Combining Markers and Colored Pencils
Some mediums simply work well together. One such combination is alcohol-based markers and colored pencils. However, we must consider the order in which we develop a drawing with this combination of media. The markers are typically added before the colored pencils. This means that the marker drawing becomes an underpainting, leaving the details and more intense colors to the colored pencils.
See also: Combining Markers and Colored Pencils
In this lesson, we’ll take a look at my process for combining markers and colored pencils to create a realistic drawing. We’ll draw a deceptively complex candy bar. Here’s a look at the completed drawing…
Materials and Surface for this Drawing
Before we dive into the drawing process, we’ll first take a quick look at the materials and the surface we’ll use. While you’re free to use any brand of markers and colored pencils, it’s important to use alcohol-based markers. These markers differ from their water-based counterparts in both performance and price.
Alcohol-based markers produce translucent marks that build in intensity with each stroke layered. Water-based makers do not behave in this manner and instead, produce fairly opaque marks with one pass. This means that alcohol-based markers give the artist more control, but this added control does come at a higher price. (The following links are affiliate links which means I make a small commission if you purchase at no additional cost to you.)
- Staedtler Lead Holder with 2H Graphite
- Alcohol-Based Prismacolor Premier Markers
- Prismacolor Premier Colored Pencils
- Canson Marker Paper
- White Gouache
Marker paper is semi-translucent. This is an advantage for illustrators wishing to transfer sketches or photos to the surface. This paper is designed to absorb the applications made by the markers, reducing any bleeding that may normally occur on standard drawing paper.
See also: All About Drawing Papers
This paper, however, is fairly smooth with a relatively weak tooth. This means that the number of layers of colored pencil applications that you can add is reduced. This will not be an issue since we are using the marker applications as fairly developed underpainting.
Sketching the Candy Bar with Graphite
Clearly, a photo reference is used to create the drawing. In this case, I simply purchased my favorite candy bar from the store, took a delicious bite, and snapped a photo. Here’s a look at the reference image…
The Contour Line Drawing
Since we’re striving for realism in this image, we’ll first transfer the subject onto the marker paper. There are several ways to do this. In this case, I chose to use a light board. But even with a light board, some of the details are lost. For this reason, I refined the contour line transfer by observing the reference photo.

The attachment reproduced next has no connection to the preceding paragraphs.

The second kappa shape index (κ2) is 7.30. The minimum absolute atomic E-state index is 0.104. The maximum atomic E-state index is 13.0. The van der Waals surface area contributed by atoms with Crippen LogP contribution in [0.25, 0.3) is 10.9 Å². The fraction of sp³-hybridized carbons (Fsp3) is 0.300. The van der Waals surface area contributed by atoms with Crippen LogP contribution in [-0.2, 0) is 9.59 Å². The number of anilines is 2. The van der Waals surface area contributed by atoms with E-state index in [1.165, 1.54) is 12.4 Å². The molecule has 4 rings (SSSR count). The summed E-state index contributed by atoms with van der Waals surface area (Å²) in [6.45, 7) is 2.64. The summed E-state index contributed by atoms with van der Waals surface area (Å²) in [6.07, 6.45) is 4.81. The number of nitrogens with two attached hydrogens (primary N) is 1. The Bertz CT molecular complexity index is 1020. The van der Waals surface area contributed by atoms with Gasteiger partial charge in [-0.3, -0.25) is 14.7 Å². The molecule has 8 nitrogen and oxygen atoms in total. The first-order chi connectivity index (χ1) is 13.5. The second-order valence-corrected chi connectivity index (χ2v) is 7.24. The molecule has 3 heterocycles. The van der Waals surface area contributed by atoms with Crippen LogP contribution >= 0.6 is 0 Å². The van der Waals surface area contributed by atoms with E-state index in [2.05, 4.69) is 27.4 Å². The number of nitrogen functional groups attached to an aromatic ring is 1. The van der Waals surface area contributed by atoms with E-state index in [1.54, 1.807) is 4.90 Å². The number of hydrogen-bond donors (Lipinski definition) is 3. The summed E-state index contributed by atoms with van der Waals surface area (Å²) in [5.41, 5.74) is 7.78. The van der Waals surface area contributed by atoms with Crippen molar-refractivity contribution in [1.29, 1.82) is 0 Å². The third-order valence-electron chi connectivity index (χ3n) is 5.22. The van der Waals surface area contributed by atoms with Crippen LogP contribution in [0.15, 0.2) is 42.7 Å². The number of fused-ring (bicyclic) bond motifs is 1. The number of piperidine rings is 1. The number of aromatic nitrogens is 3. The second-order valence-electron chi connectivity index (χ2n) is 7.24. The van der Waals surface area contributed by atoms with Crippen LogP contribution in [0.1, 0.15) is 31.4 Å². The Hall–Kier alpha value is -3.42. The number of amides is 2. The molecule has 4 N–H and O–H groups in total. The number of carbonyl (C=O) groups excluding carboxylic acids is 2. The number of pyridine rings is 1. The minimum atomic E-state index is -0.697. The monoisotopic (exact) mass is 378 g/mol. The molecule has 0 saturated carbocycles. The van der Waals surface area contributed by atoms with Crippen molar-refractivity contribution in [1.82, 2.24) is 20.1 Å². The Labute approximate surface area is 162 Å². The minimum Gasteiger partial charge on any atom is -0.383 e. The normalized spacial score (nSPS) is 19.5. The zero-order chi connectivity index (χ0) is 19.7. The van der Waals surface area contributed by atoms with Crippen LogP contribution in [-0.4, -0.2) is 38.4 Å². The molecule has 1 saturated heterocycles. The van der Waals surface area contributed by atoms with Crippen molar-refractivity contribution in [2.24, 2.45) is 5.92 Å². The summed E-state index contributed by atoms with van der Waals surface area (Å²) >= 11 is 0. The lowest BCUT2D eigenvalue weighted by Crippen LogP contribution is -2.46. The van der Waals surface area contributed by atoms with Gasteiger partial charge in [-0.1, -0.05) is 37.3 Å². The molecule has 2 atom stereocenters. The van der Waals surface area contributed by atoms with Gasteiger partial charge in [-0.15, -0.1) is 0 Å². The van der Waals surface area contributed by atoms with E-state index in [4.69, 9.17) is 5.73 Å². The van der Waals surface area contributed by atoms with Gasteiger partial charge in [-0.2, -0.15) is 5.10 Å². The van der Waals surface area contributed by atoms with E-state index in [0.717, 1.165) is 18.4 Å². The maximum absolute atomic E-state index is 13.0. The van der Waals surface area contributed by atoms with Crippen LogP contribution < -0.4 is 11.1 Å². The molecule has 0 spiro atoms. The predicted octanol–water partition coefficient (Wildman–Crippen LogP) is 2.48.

A note on tracing – I won’t go too deep here into the process of tracing and the unnecessary debate on its usage in the art creation process. The reality is that tracing (or some form of ensuring accuracy in a contour line drawing) is used often by professional artists and illustrators. It has been used throughout history as well.
See also: Is It OK to Trace in Art?
Even though the contour lines have been transferred, the drawing must still be developed through careful observation and mark making with markers and colored pencils. If your goal is to develop your observational drawing skills, then yes – you should not trace. But this is not the focus of this work. Our goal is realism.
Since we want the contour line drawing to be fairly light, a 2H graphite pencil is used to trace the image and then refine the drawing freehand. Here’s a look at the contour line drawing…
Creating an Underpainting with Markers
As it is with other forms of mixed media, we’ll use the strengths of each our mediums to make up for the weaknesses of the other. In this case, the markers cover areas quickly but it is difficult to develop delicate details due to their tendency to bleed. Colored pencils, on the other hand, are slow to cover larger areas but are excellent at developing details.
Since the colored pencils can be used over marker applications, it makes sense to use the markers to develop an underpainting. We can then apply colored pencils over the top, allowing bits of the marker underpainting to influence the color.
Generally speaking, we’ll think in terms of value and shape to develop the marker underpainting. We’ll observe the shapes of different values of color and attempt to mimic or even exaggerate what we observe in our drawing.
For the most part, we’ll choose at least three colors for each section on the candy bar. One color should be a midtone with a lighter and darker version. This will provide us with a range of value for each color. Of course you’re free to take this further with a broader range of tone.
We can begin anywhere we wish. In this case, I chose to start with the brown sections of the wrapper. From there, I progressed on to the text.
As we continue to develop the marker underpainting, we’ll address the exposed chocolate and filling. For the chocolate, similar colors are used as those applied to the wrapper. However, we need to ensure that the final color contrasts that of the wrapper. To achieve this, we’ll start with a different base – Light Tan. We’ll also push the chocolate to be more red by allowing the Sienna Brown to dominate.
As we did with the wrapper, we’ll gradually bring out the form and texture of the chocolate by layering shapes of colors of differing values.
For the delicious filling, we’ll focus on using colors that are more yellow – even though the colors in our reference are fairly muted. Browns are used to create contrast which leads to the illusion of texture. Since this areas features moist caramel, some open areas are left to give the impression of highlights.
It’s only natural that we assume that “white” parts of a subject should be also be white in our drawing. However, if we look a little closer at “white” areas, we’ll often notice a bit of color. Sometimes, these light values are cooler and sometimes they are warmer. Often, we can determine whether we want them to be warmer or cooler.
Many times, we can address these “white” areas with grays. Grays can be warmer or cooler depending on whether the black used to mix them is dominated by brown or blue. Professional colored pencil and marker brands offer a range of grays – some cooler and some warmer. Prismacolor labels their grays with percentages based on the intensity of darkness. For example, 70% Warm Grey is a darker and warmer gray compared to 20% Cool Grey.